[We’re thrilled to have a chance to publish an important Twitter thread by composer Kerry Muzzey that crystalizes a number of phenomena: How Kerry caught YouTube using Content ID as a tool to extend the period of time that they can profit from infringement (or the “piracy profit window”)…
[Editor Charlie sez: Let the FUD farming begin! Google fires up the addiction tactics in Europe after its miserable anti-artist message was rejected by the European Parliament. Read this article if you want to know what Google’s talking points will be in Europe.]
[Now here’s some objective journalism: “EU member states still have two years to write the vague language of the directive into law, and YouTube is not done pushing back on it.”]
YouTube and other tech platforms have argued that the only practical way to avoid liability will be to install even more restrictive content filters than the ones they currently have to prevent infringement. The EU directive does not require tech companies to do that and it makes exceptions for using copyrighted material in parody or commentary, as would be the case in Jones and Bardsley’s reviews.
But experts say it will be difficult for platforms to create automated filters that can distinguish this context, at least at first. That could mean a channel like “NitPix” would have to avoid using any movie or TV clips in their reviews to ensure their videos upload to the site in a timely manner.
In case you had any doubts, YouTube’s antics in pushing its messaging on copyright reform in Europe should dispel the idea that it is a neutral platform.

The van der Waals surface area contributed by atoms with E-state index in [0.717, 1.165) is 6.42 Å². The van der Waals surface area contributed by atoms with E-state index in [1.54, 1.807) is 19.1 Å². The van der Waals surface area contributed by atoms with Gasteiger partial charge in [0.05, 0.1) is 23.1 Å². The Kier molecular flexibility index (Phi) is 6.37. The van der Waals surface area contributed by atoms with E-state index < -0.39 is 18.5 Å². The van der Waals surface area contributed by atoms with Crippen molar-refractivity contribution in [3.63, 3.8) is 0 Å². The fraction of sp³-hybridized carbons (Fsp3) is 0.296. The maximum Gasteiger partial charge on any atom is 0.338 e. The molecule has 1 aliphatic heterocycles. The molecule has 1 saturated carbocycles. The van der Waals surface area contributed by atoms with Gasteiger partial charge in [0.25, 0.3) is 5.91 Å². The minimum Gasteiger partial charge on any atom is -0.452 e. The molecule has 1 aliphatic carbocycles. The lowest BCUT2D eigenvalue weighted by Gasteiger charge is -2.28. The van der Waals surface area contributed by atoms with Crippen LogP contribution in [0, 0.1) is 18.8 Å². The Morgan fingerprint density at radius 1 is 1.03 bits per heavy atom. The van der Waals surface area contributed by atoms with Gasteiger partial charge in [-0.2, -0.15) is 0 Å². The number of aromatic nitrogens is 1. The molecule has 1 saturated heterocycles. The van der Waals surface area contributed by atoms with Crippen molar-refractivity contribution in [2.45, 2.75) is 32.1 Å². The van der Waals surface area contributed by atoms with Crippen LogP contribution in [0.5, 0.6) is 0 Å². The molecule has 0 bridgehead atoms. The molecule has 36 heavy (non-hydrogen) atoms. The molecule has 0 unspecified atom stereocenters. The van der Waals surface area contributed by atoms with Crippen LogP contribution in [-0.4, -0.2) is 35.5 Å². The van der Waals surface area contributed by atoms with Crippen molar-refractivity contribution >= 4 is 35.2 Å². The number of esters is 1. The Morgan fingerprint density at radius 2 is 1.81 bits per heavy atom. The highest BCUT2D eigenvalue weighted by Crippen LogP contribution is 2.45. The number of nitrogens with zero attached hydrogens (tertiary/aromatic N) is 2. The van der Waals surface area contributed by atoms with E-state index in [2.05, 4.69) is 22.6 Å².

When safe harbors for companies like YouTube were created in the US and in Europe 20 years ago, it was with the idea of providing a little latitude to reasonable people acting reasonably on the condition of being a neutral platform–for not creating an app for Room 101 where 2+2=5.
Not only is YouTube not a neutral platform, but YouTube and its parent Google are using YouTube to do the very thing with public discourse that Google is being prosecuted for with commercial transactions–using its monopoly position to crowd out competition.
This press release from Europe for Creators sums it up with this statement to YouTube: “You advocate freedom of expression but what we have seen is a media service dedicated to the promotion of its own views, based on false information and scare tactics.”
A cautionary tale for artist advocates around the world.
Brussels, 15 March 2019
Europe For Creators is asking YouTube for access to the same tools YT has used to promote its own messages on the EU’s copyright directive and article 13. The request is to allow Europe For Creators to message YouTubers and place banner ads on YouTube’s network, in the same way YT has done. An open letter has been sent by Europe For Creators, a coalition of professional organisations of writers, musicians, producers, comedians, films makers coming from all over Europe and representing 12 million jobs across the European cultural and creative sectors. YouTube’s behaviour in using its own network and advertising has been the subject of much debate about the platform’s dominance. Read the full letter below and on Article13.org.
An Open Letter to Susan Wojcicki, CEO of YouTube
Dear Ms Wojcicki,
After almost three years’ worth of in-depth examinations and negotiations involving the three EU Institutions, 28 Member States, 751 MEPs, and thousands of experts and stakeholders, the European Parliament is about to take a formal decision on the directive on Copyright in the Digital Single Market.
The aim of one of the main provisions of this directive – Article 13 – is to ensure that platforms such as YouTube fairly compensate the creators whose works are made available through their services. In other words, to play fair and respect the creators who made YouTube what it is today.
We believe that the Copyright Directive will create a level playing field for the European Digital Single Market, with fair and equal rules for all.